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Around Ohio: Rare newborn twins doing well; Bear roams downtown Youngstown; Attorney general warns o

Published: May 14, 2014 12:00 AM

Rare newborn

twins doing well

Akron -- A Northeast Ohio mother says her twin girls are doing well after being born with a rare condition.

Sarah Thistlethwaite, 32, says babies Jillian and Jenna were removed from ventilators May 11 after they were able to breathe comfortably. She tells The Associated Press that she and her husband Bill both held them for awhile on Mother's Day.

The identical twin girls shared the same amniotic sac and placenta. They were born May 9 at Akron General Medical Center, grasping each other's hands when doctors lifted them up for their parents to see after delivery.

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They were moved temporarily to Akron Children's Hospital because they needed breathing assistance.

-- Associated Press

Ohio leads country in metal thefts

Youngstown-- Wildlife officials are hopeful a young black bear that took a Mother's Day stroll near downtown Youngstown is back in the woods.

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The Vindicator reports that employees at a hospital just north of downtown spotted the bear around 9 a.m. May 11. Youngstown police notified the Ohio Department of Natural Resources, which sent rangers to coax the bear out of town.

Youngstown State University Police sent out an alert telling people to stay indoors.

A state wildlife technician said May 12 that rangers harassed the bear to move along and that it was last spotted in a tree near some railroad tracks May 11.

Wildlife officers estimated its weight at between 115 and 145 pounds. Officers think it's a young male forced away by its mother.

-- Associated Press

'Hang on Sloopy'

official state song?

Columbus -- With the Ohio State University marching band providing the accompaniment, the Ohio House moved legislation May 7 designating "Hang on Sloopy" as the state's official rock song.

House Bill 283 codifies what many residents thought was already the case, given an honorary resolution adopted by lawmakers nearly three decades ago honoring Sloopy.

HB 283 passed on a vote of 82-0 and heads to the Ohio Senate for further consideration. It was among a handful of bills approved by the chamber as lawmakers returned to the Statehouse for their first post-primary voting session.

Backers say it's an appropriate honor, given the songs Ohio roots - 'Sloopy' apparently was a woman from the Steubenville area, and the rock band that made the song famous was from Dayton.

The song has also become an anthem for the Ohio State University football team, prompting Buckeye fans to shout "O-H-I-O" during the chorus.

-- marc kovac, capital bureau

More penalties for drug dealers sought

Columbus -- A state lawmaker wants to increase penalties against dealers whose customers die from consuming the illegal drugs they provide.

Rep. Jim Butler (R-Oakwood) offered House Bill 508 as another means to cut down on drug abuse and addiction.

"... The drug problem ravaging communities throughout our state has hopefully shed light on this dark, dangerous, illicit business that continues to thrive, to the detriment of our kids," Butler said in testimony submitted to the Ohio House's Judiciary Committee May 7. "It is hard to make an argument that these vile entrepreneurs deserve anything other than the full force of our criminal justice system."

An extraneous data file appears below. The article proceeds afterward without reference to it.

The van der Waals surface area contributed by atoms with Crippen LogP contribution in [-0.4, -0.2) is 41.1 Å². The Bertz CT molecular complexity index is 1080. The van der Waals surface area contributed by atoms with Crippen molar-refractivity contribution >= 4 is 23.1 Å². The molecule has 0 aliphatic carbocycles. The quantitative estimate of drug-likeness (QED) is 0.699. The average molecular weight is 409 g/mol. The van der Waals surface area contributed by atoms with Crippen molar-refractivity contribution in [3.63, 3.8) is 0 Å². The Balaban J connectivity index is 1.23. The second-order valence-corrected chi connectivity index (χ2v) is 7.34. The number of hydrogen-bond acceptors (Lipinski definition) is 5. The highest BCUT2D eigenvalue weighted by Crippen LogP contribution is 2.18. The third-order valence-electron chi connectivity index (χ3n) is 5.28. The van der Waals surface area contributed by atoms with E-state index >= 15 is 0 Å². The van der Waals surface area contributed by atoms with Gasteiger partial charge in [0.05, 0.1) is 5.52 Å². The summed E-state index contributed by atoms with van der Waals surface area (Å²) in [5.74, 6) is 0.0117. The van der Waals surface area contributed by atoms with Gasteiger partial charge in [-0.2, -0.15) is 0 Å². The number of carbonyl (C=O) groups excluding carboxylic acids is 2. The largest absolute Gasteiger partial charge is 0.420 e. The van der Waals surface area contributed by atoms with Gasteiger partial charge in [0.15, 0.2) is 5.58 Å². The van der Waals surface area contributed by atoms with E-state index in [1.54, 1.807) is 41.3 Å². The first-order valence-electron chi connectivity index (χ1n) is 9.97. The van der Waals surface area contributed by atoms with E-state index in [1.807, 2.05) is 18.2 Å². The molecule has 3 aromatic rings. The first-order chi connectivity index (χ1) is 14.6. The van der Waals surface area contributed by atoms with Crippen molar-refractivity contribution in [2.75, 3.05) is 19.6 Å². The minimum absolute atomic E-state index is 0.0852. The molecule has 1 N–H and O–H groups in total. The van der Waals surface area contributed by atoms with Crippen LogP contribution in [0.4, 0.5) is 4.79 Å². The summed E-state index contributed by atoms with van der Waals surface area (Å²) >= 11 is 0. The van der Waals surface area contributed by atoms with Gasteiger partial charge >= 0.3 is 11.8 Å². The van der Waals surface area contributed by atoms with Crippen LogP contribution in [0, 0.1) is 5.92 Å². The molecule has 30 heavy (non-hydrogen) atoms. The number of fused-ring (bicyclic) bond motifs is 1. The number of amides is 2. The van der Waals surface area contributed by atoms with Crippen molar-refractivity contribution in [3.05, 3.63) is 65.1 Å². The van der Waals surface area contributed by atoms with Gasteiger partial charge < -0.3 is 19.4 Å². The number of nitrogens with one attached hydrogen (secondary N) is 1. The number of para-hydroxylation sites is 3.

HB 508 would institute increased criminal penalties for drug dealers in cases where the people who purchase illegal drugs die.

Existing state law allows sentences of up to 11 years in prison for such crimes; the legislation would allow sentences of life in prison with or without parole, depending on the circumstances.

-- marc kovac, capital bureau

Ohio leads country in metal thefts

Columbus -- Ohio continues to lead the nation in metal thefts, with 1,446 insurance claims made last year, according to a new report.

A National Insurance Crime Bureau report released May 7 said the state reported more than 4,000 claims from 2011 through 2013 from homes and businesses, nearly all copper thefts.

That's about a third more claims than second-place Texas and about 40 percent more than third-place California, according to The Columbus Dispatch. The 1,446 claims last year in Ohio is about flat with the number in 2012 and up from 1,232 in 2011.

Thieves have stripped sheets of metal from rooftops, stolen decorations from cemeteries, ripped apart air conditioners for the copper coils and stripped homes of wiring and piping, then sold the pieces for scrap.

-- Associated Press

AG warns of home improvement scams

Columbus -- Ohio's attorney general is warning consumers about spring home improvement scams.

Attorney General Mike DeWine says warmer weather brings more door-to-door home improvement sales. He says consumers should be cautious and research the reputation of a business and individual contractor before agreeing to anything.

DeWine says consumers should check with his office and the Better Business Bureau for any complaints against the company. Ohioans also can search the Internet and ask contractors for references from past customers.

DeWine says consumers have a three-day right to cancel most door-to-door sales and businesses must give written notice of that right.

The Ohio Attorney General's Consumer Protection Section has filed five home improvement lawsuits so far this year against contractors believed to be violating the state's Consumer Sales Practices Act.

-- Associated Press

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